|Screen cap added 3/10/16|
The first story, "Fourteenth Century - Seventeenth Century," was released on Monday, March 8, 2016. Fans were delighted to have more of her writing to read.
Native people--those who are fans of her books, and those of us who study or write about representations of Native peoples in popular culture and children's literature--had a different response.
When I (Debbie Reese) read the first story in Rowling's series, I'd been deeply immersed in a study of a handful of best selling children's books. I was appalled to read "also called redskins for their custom of smearing red earth over their entire bodies" in the popular Geronimo Stilton's The Wild, Wild West:
And I'd just read Rick Riordan's The Lost Hero where a main character's dad is Cherokee, making her half Cherokee. She's taunted by other characters who ask her if her dad is an alcoholic and if she'll do a rain dance. Riordan had those words come from what we might characterize as "mean girls." I assume he did that to, in that way, show them to be inappropriate things to say, but far too many people won't pick up on that nuance. I worry that, without a direct push-back on those taunts, people will view them as an affirmation of existing stereotypical ideas, and use those same taunts themselves.
Update: March 13: 2016
Rick Riordan submitted a comment. Thank you, Mr. Riordan, for your comment. I'm pasting it here, and will include it in my full review of your book:
Rick Riordan has left a new comment on your post "Native People Respond to Rowling":
Hi Debbie, I hadn't read this article expecting to be referenced, but thank you for your concerns. Yes, of course, I intended the insults hurled at Piper in The Lost Hero to be viewed as what they are: racist stereotyping and bullying, as something Piper had to deal with, just as Samirah in Sword of Summer has to deal with school bullies asking if she is a terrorist because she is Muslim. I hope that my readers will understand the inappropriateness of this bullying in context, especially as Piper's reality as presented in the book is so far from what those bullies say. Piper's dad is a great father and a multimillionaire movie star. The character with the alcoholic parent is in fact Piper's white boyfriend Jason, and as the son of alcoholic parents, Jason's struggle is something I can speak to. I try to do my homework and be respectful while representing the struggles each of my characters face, but of course I don't always get it right, and I value your feedback.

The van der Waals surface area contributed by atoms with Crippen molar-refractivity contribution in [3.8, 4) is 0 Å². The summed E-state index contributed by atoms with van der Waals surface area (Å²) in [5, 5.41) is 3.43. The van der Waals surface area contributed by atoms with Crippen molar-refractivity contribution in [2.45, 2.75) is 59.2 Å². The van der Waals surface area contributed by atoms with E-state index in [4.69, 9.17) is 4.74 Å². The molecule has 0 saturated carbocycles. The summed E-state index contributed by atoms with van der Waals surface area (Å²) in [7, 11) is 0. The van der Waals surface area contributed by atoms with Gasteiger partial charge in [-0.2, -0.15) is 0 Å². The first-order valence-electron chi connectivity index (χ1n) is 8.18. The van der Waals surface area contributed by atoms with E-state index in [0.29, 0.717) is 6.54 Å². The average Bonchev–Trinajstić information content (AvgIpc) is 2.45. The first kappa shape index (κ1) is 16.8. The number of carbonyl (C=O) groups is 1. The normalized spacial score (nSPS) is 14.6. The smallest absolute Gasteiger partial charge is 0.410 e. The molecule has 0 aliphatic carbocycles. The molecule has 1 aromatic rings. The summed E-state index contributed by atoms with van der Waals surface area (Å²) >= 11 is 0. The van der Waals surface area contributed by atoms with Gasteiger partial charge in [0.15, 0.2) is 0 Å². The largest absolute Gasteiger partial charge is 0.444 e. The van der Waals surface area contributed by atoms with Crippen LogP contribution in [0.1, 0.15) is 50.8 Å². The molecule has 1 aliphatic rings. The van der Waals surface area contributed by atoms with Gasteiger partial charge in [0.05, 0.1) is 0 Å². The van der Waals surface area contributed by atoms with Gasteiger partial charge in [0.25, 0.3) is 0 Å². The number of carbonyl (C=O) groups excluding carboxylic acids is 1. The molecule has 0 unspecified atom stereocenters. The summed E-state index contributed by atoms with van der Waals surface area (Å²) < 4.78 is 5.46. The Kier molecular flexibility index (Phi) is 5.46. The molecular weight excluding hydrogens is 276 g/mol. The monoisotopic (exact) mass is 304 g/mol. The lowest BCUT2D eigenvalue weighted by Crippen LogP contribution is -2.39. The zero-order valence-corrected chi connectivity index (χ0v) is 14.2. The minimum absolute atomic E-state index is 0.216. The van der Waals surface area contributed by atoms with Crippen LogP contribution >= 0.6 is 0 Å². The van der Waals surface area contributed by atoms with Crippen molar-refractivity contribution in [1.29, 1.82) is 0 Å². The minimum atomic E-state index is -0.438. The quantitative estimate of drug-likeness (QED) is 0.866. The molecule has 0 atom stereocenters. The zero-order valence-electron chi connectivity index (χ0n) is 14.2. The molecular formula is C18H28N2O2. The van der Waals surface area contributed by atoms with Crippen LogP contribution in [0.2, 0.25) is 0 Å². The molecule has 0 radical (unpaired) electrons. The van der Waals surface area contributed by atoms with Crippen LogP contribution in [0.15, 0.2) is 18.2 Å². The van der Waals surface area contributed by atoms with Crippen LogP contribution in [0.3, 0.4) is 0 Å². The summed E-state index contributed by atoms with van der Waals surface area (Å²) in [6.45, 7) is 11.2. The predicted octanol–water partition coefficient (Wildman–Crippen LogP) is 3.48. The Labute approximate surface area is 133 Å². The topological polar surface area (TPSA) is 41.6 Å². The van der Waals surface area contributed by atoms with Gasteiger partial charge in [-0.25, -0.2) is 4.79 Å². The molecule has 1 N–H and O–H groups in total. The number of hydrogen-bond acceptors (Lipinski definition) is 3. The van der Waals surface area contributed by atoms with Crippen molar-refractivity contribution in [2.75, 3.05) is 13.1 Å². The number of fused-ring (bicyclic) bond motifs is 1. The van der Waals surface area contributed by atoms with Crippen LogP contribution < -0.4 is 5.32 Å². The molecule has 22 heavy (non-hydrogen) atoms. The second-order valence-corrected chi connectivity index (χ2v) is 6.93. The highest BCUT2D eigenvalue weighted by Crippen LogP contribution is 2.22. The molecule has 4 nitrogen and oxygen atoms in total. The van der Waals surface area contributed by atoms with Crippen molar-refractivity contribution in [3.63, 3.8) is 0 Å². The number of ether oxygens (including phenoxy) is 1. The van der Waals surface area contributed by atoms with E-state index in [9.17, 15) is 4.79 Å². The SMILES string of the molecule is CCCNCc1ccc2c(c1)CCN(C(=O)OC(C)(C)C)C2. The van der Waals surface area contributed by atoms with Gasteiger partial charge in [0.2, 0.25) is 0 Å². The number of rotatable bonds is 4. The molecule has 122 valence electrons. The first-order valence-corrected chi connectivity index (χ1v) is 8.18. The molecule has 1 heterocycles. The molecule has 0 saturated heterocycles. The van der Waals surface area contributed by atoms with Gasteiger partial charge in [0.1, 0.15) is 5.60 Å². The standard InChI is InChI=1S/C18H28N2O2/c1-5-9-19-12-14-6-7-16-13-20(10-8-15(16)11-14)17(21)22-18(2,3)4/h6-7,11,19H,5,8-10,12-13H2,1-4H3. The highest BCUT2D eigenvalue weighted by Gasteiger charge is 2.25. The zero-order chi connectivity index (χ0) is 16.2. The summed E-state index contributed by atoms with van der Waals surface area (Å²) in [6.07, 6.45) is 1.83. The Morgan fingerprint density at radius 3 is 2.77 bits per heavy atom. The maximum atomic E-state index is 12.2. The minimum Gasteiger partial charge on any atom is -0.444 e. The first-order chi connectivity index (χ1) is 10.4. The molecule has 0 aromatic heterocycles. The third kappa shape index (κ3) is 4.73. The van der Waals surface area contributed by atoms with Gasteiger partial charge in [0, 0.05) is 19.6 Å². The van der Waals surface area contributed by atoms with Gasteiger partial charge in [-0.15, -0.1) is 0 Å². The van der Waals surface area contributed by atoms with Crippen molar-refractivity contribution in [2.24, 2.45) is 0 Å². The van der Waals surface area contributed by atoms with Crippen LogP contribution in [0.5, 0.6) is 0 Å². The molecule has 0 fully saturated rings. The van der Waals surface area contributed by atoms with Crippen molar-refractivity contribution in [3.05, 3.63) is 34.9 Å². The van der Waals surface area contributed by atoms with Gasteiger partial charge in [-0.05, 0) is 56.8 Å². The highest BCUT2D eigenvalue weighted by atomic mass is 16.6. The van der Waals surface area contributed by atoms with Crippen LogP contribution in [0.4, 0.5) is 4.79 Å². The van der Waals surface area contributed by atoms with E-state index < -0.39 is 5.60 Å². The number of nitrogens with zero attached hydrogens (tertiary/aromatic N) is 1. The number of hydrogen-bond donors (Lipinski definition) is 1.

With The Wild Wild West and The Lost Hero as my immediate context for reading Rowling's story, I was furious. I used the f-bomb in a tweet at her. Use of the word wasn't necessary, but the emotion it expressed was real. As I read tweets by Native people, I saw a range of emotion. Anger. And hurt, too. Native people who are my daughter's age grew up reading Harry Potter. This particular group are adults now, in their 20s. She--and they--were huge fans of every book in the series.
But this short story? Their reaction to it is different. They read the first line, with its monolithic "The Native Americans" as bad, but each paragraph of that short story was laden with troubling misrepresentations of Native peoples.
Those who are following the news on this story know that major media is reporting on it, excerpting a few words from a stream of tweets, or, from a blog post. Below are links to items by Native writers. Please read and share them. I'll be adding others as I find them, arranging them chronologically by the date on which I add them. If you see others, please let me know in a comment.
Items added on March 10, 2016
March 7, 2016: "Magic in North America": The Harry Potter franchise veers too close to home by Adrienne Keene of Native Appropriations
March 7, 2016: #MagicInNorthAmerica smh as an Otoe Missouria & Choctaw woman... (series of tweets) by Johnnie Jae
March 7, 2016: So @jkrowling chose to appropriate... (series of tweets) by Aaron Paquette
March 8, 2016: Yo, @jkrowling, my ancestors... (series of tweets) by Brian Young
March 8, 2016: Obviously, I'm heated over this whole #MagicInNorthAmerica... (series of tweets) by Johnnie Jae
March 8, 2016: JK Rowling is... (series of tweets) by Native Beauty
March 9, 2016: When we say... (series by tweets) by Johnnie Jae
March 9, 2016: Magic & Marginalization: Et tu, JK? by Tate Walker on Righting Red
March 9, 2016: Why it's more than fiction by Mari Kurisato
March 9, 2016: In last 30 hours or so... (series of tweets) by Debbie Reese of American Indians in Children's Literature
March 9, 2016: J.K. Rowling on Native American Wizards - Called Skin Walkers on Pottermore Website by Vincent Shilling at Indian Country Today
March 9, 2016: J.K. Rowling Has Got Nothing on US History Textbook Fiction by Simon Moya-Smith at Indian Country Today